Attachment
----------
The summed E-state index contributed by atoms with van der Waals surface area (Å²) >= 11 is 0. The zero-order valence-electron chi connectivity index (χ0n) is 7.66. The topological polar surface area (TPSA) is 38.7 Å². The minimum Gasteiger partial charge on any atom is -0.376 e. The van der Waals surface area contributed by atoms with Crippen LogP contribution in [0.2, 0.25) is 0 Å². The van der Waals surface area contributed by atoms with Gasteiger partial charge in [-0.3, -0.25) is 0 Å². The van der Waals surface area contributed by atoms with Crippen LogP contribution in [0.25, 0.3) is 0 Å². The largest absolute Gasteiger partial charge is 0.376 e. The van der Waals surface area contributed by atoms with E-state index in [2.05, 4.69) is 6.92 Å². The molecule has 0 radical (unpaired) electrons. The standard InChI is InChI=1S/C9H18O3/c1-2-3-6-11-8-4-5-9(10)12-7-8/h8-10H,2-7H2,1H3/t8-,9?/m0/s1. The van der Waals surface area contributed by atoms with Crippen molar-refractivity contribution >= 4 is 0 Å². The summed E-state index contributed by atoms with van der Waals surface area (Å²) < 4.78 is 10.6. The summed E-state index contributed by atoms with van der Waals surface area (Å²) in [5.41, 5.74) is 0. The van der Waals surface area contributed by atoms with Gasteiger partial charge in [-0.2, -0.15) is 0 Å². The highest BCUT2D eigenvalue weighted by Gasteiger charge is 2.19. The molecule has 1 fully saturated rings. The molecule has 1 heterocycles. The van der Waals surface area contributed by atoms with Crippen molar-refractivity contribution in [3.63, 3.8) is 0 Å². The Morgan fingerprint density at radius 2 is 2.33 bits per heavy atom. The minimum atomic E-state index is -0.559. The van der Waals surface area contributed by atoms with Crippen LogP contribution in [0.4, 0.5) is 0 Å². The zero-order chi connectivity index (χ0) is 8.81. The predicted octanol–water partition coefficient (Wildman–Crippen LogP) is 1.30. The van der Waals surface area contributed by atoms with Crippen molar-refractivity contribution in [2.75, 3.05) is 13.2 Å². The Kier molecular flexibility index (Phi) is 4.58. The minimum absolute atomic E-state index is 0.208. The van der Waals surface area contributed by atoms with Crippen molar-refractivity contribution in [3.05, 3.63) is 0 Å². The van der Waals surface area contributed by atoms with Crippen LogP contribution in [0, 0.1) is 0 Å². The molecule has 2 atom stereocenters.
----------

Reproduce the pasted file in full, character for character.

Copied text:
The summed E-state index contributed by atoms with van der Waals surface area (Å²) >= 11 is 0. The zero-order valence-electron chi connectivity index (χ0n) is 7.66. The topological polar surface area (TPSA) is 38.7 Å². The minimum Gasteiger partial charge on any atom is -0.376 e. The van der Waals surface area contributed by atoms with Crippen LogP contribution in [0.2, 0.25) is 0 Å². The van der Waals surface area contributed by atoms with Gasteiger partial charge in [-0.3, -0.25) is 0 Å². The van der Waals surface area contributed by atoms with Crippen LogP contribution in [0.25, 0.3) is 0 Å². The largest absolute Gasteiger partial charge is 0.376 e. The van der Waals surface area contributed by atoms with E-state index in [2.05, 4.69) is 6.92 Å². The molecule has 0 radical (unpaired) electrons. The standard InChI is InChI=1S/C9H18O3/c1-2-3-6-11-8-4-5-9(10)12-7-8/h8-10H,2-7H2,1H3/t8-,9?/m0/s1. The van der Waals surface area contributed by atoms with Crippen molar-refractivity contribution >= 4 is 0 Å². The summed E-state index contributed by atoms with van der Waals surface area (Å²) < 4.78 is 10.6. The summed E-state index contributed by atoms with van der Waals surface area (Å²) in [5.41, 5.74) is 0. The van der Waals surface area contributed by atoms with Gasteiger partial charge in [-0.2, -0.15) is 0 Å². The highest BCUT2D eigenvalue weighted by Gasteiger charge is 2.19. The molecule has 1 fully saturated rings. The molecule has 1 heterocycles. The van der Waals surface area contributed by atoms with Crippen molar-refractivity contribution in [3.63, 3.8) is 0 Å². The Morgan fingerprint density at radius 2 is 2.33 bits per heavy atom. The minimum atomic E-state index is -0.559. The van der Waals surface area contributed by atoms with Crippen LogP contribution in [0.4, 0.5) is 0 Å². The zero-order chi connectivity index (χ0) is 8.81. The predicted octanol–water partition coefficient (Wildman–Crippen LogP) is 1.30. The van der Waals surface area contributed by atoms with Crippen molar-refractivity contribution in [2.75, 3.05) is 13.2 Å². The Kier molecular flexibility index (Phi) is 4.58. The minimum absolute atomic E-state index is 0.208. The van der Waals surface area contributed by atoms with Crippen molar-refractivity contribution in [3.05, 3.63) is 0 Å². The van der Waals surface area contributed by atoms with Crippen LogP contribution in [0, 0.1) is 0 Å². The molecule has 2 atom stereocenters.